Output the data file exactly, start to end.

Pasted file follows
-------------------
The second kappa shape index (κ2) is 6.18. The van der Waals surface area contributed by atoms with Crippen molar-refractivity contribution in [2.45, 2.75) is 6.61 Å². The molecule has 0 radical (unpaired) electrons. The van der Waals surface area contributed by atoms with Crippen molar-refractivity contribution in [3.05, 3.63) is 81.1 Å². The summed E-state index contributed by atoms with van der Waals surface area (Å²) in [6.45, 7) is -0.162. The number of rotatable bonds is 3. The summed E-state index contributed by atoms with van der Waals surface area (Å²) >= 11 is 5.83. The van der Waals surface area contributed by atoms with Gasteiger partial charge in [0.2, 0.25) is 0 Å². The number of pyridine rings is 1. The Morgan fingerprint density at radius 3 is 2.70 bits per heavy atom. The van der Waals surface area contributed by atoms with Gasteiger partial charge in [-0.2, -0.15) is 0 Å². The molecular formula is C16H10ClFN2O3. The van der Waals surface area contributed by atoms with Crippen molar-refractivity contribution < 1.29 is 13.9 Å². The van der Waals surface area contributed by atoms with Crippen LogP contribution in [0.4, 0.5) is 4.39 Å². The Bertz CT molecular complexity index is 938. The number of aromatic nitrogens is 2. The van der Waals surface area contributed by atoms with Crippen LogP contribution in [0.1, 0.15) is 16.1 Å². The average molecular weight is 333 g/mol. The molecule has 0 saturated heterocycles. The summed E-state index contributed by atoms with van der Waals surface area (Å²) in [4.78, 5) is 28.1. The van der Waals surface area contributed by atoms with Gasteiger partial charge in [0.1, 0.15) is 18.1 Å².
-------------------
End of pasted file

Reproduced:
The second kappa shape index (κ2) is 6.18. The van der Waals surface area contributed by atoms with Crippen molar-refractivity contribution in [2.45, 2.75) is 6.61 Å². The molecule has 0 radical (unpaired) electrons. The van der Waals surface area contributed by atoms with Crippen molar-refractivity contribution in [3.05, 3.63) is 81.1 Å². The summed E-state index contributed by atoms with van der Waals surface area (Å²) in [6.45, 7) is -0.162. The number of rotatable bonds is 3. The summed E-state index contributed by atoms with van der Waals surface area (Å²) >= 11 is 5.83. The van der Waals surface area contributed by atoms with Gasteiger partial charge in [0.2, 0.25) is 0 Å². The number of pyridine rings is 1. The Morgan fingerprint density at radius 3 is 2.70 bits per heavy atom. The van der Waals surface area contributed by atoms with Gasteiger partial charge in [-0.2, -0.15) is 0 Å². The molecular formula is C16H10ClFN2O3. The van der Waals surface area contributed by atoms with Crippen molar-refractivity contribution < 1.29 is 13.9 Å². The van der Waals surface area contributed by atoms with Crippen LogP contribution in [0.4, 0.5) is 4.39 Å². The Bertz CT molecular complexity index is 938. The number of aromatic nitrogens is 2. The van der Waals surface area contributed by atoms with Crippen LogP contribution in [0.1, 0.15) is 16.1 Å². The average molecular weight is 333 g/mol. The molecule has 0 saturated heterocycles. The summed E-state index contributed by atoms with van der Waals surface area (Å²) in [4.78, 5) is 28.1. The van der Waals surface area contributed by atoms with Gasteiger partial charge in [0.1, 0.15) is 18.1 Å².